Russia could partially legalise parallel imports – FAS official

02.09.2013

The Russian Federal Antimonopoly Service (FAS), the country’s antitrust regulator, is not in principle against the partial introduction of parallel imports in Russia, Nikolai Kartashov, the head of FAS's department of advertising and unfair competition, told PaRR.

However, it would be problematic to choose indicative sectors and regions that are representative enough and which would indicate what it would be like to legalise parallel imports in Russia, he added.

A parallel import is a non-counterfeit product imported from another country without the permission of the intellectual property (IP) owner.

There is currently a debate in Russia on whether to allow parallel imports. The approval of parallel imports has been lobbied for by FAS for two years. As PaRR previously reported, the Russian Ministry of Industry and Trade opposes lifting the ban on parallel imports in the country.

On Monday (26 August), Russia’s ‘Open government’, the analytical centre of the government of the Russian Federation, held a discussion on parallel imports. According to the Open government, this meeting was designed to develop constructive ideas on the issue. During this discussion, one of the opponents of parallel imports suggested introducing them in pilot sectors and regions. According to Kartashov, specific sectors and regions have not been proposed yet.

PaRR was told that Russian first Deputy Prime Minister Igor Shuvalov, who is responsible for competition questions, said that parallel imports are to be introduced in Russia. Hence, its opponents are also trying to come up with forms in which the practice can be legalised.

Production companies, investors, authorised dealers, the Ministry of Economic Development, Russia’s Customs Service, the Russian Ministry of Industry and Trade and the local academic community are all against the legalisation of parallel imports, said Alexander Kirilchenko, a senior associate in the Customs and International Trade Practice at Moscow-based law firm Goltsblat BLP.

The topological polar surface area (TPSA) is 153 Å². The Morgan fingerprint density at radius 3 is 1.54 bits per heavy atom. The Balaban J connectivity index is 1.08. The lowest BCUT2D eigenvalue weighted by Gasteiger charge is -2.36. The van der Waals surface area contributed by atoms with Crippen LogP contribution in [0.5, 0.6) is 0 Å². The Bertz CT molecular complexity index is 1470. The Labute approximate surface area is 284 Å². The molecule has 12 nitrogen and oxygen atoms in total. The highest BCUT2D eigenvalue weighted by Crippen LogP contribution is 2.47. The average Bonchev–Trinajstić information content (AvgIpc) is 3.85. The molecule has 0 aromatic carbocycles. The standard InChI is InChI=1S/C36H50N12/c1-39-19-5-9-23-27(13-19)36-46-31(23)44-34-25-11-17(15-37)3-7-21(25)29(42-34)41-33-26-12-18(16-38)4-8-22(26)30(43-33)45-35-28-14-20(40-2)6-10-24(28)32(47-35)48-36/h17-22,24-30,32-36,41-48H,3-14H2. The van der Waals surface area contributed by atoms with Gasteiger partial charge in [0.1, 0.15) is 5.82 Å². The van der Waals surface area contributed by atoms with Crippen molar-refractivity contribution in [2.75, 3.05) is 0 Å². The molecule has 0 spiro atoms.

FAS [which is the most vocal lobbyist for parallel imports] may propose partial introduction of parallel imports after it completes its research, said Kartashov. Currently, consulting companies are preparing a detailed study on the possible introduction of parallel imports, he added. This study is due to be released at the end of October.

Partial introduction could be unconstitutional

The partial introduction of parallel imports in Russia may contradict the constitutional principle of legal equality of persons, said Vladimir Tchikine, a partner in charge of customs and international trade at Goltsblat .The law states that if goods are neither banned nor restricted, the sellers, buyers and distributors of such goods shall enjoy equal civil rights. The law does not say that some persons "are more equal than others", he explained. Imposition of different rules on different sectors will be discriminatory, Tchikine added.

As PaRR has previously reported, in order to allow a parallel imports agreement with the Customs Union, principles regulating intellectual property rights should also be changed. The agreement, signed on 9 December 2010, establishes regional principles of trademark exhaustion from 1 January 2012.

However, it may be reasonably easy to legalise parallel imports in the Customs Union because Kazakhstan also supports this idea. Yesterday, Russian newspaper Kommersant reported that a group of right holders of Russia, Belarus and Kazakhstan had asked the Eurasian Economic Commision (EEC) to review the Customs Union’s model law ‘On Competition’ (which is currently being drafted). According to these right holders, the law legalises parallel imports in these countries, banning the right holders from taking measures to restrict it.

The partial introduction of parallel imports is only one of the scenarios for the potential legalisation of parallel imports in Russia.

Alexander Kirilchenko has suggested that less stringent customs controls to parallel imports could be applied, compared to controls for counterfeit goods. Currently, counterfeit goods and parallel imports are equally delayed for up to 20 days, he added. Parallel imports could be delayed only for five days, he said.

Currently, parallel importers have the right to claim their costs associated with the suspension of customs clearance procedures through insurance, said Kirilchenko. All rights holders are required to maintain liability insurance before customs officers monitor imports of branded goods, he added.

Currently, a large number of parallel goods are flowing freely into the Russian market, and government agencies do not prohibit that, noted Kirilchenko. The government agencies lost the authority to confiscate parallel imports in 2009, he added. Following this discussion, the analytical centre will compile a report for Russian first Deputy Prime Minister Igor Shuvalov by the end of this week.

Shuvalov’s spokesperson told PaRR that they have not seen this report yet. Shuvalov always takes into account the opinion of the 'Open government' experts, he added. PaRR has reported on the previous discussion of parallel import by the ‘Open government’.

by Natalia Lapotko in London

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